Mile 53 Ghost Town


A short walk to view the ruins of a short-lived railway construction town. Well-made stone and concrete fireplaces mark the sites of houses built for higher-up officials of Foley Bros. Welch & Stewart who contracted to build the entire BC section of the Grand Trunk Pacific Railway, now part of the Canadian National system.

Beside the tracks is the six-sided concrete base of an old railroad water tower. Along the shore of the Fraser River nearby, wooden pilings still stand from the wharves where barges were built to float supplies down the river to various railway construction points. There are still houses in Prince George built from the wood of these craft after their dangerous one-way trip was completed. The sternwheelers "BC Express, "Operator" and "Navigator" stopped here at the head of steam navigation on the upper Fraser. The latter two steamships were assembled at a long-vanished shipyard a few km upstream. Not long after steam navigation began on the river, it came to a sudden end. A dispute between the BC Express Co. and the Grand Trunk Pacific railway resulted in the GTP deliberately building two trestles across the Fraser too close to the water to allow steamboats to pass. The lift span on the GTP's magnificent Fraser River trestle at Prince George was raised occasionally for a few more years, to let steamships access docks just upstream. Then this lift span ceased operation, although the bridge itself carried Highway 16 over the Fraser River for decades and still carries CN Rail's Prince Rupert line. Its giant counterweights and rusted machinery remain in place, as a reminder of the age of steam navigation on the Upper Fraser River.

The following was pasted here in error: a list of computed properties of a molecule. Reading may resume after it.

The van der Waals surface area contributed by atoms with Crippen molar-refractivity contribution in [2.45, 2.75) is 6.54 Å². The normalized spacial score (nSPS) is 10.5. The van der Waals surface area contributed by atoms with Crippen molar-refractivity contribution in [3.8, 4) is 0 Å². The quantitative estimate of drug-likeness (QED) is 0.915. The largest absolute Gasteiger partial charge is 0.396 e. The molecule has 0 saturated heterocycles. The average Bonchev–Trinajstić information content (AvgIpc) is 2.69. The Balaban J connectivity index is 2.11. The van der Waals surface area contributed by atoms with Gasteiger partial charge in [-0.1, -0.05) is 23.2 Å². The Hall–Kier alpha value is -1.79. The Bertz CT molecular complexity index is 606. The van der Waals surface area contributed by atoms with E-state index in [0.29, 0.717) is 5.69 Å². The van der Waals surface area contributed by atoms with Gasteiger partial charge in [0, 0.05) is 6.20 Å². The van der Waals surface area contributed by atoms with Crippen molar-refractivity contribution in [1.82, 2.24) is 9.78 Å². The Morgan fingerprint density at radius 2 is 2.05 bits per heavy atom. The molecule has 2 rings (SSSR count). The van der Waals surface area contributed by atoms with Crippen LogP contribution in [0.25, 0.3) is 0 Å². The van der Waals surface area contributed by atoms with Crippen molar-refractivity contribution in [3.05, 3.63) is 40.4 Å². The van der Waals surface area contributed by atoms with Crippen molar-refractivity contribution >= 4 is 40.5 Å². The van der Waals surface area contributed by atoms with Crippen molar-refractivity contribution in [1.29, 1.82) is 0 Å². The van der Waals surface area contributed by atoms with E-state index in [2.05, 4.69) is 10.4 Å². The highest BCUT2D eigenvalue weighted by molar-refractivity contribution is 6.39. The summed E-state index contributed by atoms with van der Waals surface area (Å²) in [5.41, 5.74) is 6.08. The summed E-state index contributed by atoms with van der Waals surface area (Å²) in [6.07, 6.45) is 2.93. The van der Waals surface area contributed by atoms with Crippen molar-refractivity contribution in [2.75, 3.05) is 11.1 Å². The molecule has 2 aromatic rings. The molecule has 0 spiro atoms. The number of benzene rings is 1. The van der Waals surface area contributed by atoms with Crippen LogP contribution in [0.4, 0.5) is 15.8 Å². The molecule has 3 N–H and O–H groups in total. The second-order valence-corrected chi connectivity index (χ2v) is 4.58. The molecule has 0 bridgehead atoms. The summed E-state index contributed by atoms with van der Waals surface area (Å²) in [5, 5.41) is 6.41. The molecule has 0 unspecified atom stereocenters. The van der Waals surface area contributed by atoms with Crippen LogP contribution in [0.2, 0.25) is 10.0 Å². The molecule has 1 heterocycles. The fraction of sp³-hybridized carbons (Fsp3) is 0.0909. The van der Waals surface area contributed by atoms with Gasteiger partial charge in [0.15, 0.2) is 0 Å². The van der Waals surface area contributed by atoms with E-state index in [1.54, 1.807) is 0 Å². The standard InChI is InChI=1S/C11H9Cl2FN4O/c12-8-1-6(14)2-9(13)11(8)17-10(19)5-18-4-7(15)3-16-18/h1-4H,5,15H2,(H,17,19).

Railway builders Foley Bros. Welch & Stewart had big warehouses on the docks at mile 53, as did one of their subcontractors, the Siems Carey Company.

Walk up the road away from the tracks for about 75 metres, with the sound of Shelter Creek on your right. Watch for a footpath on the right, which crosses Shelter Creek on a footbridge. Use caution crossing this bridge as it is beginning to deteriorate. Do not lean on what remains of its railings. The bridge and an unmaintained trail beyond will take you to the main street of Mile 53 where faint ditches mark the routes of the town water system, later dug up by people salvaging the wooden 4 inch pipe.

On the right side of the "street" - now little more than a forest trail - a few old fireplaces can be found. Up another "street" branching to the left was the residential area reserved for FW&S Officials. Some fine stone work using small oval river rocks can be seen in the fireplaces here. The old houses have disappeared except for the fireplaces and part of the square-timber walls of one residence.

Getting There:

From Valemount travel north on Highway 5 to Blackman Road, and turn left. Follow Blackman Road to Old Tete Jaune Road and turn left again. Follow Old Tete Jaune Road until you cross the CN tracks and signs indicate that the road has become a forest road. Watch for signs indicating active logging, which means you may meet logging trucks. The gravel road passes a marsh area and then turns left up the hill and away from the tracks. At this point you may wish to park, as there is ample space at the bend in the road.

Hiking Time: Allow 15 to 45 minutes depending on how much exploring is done.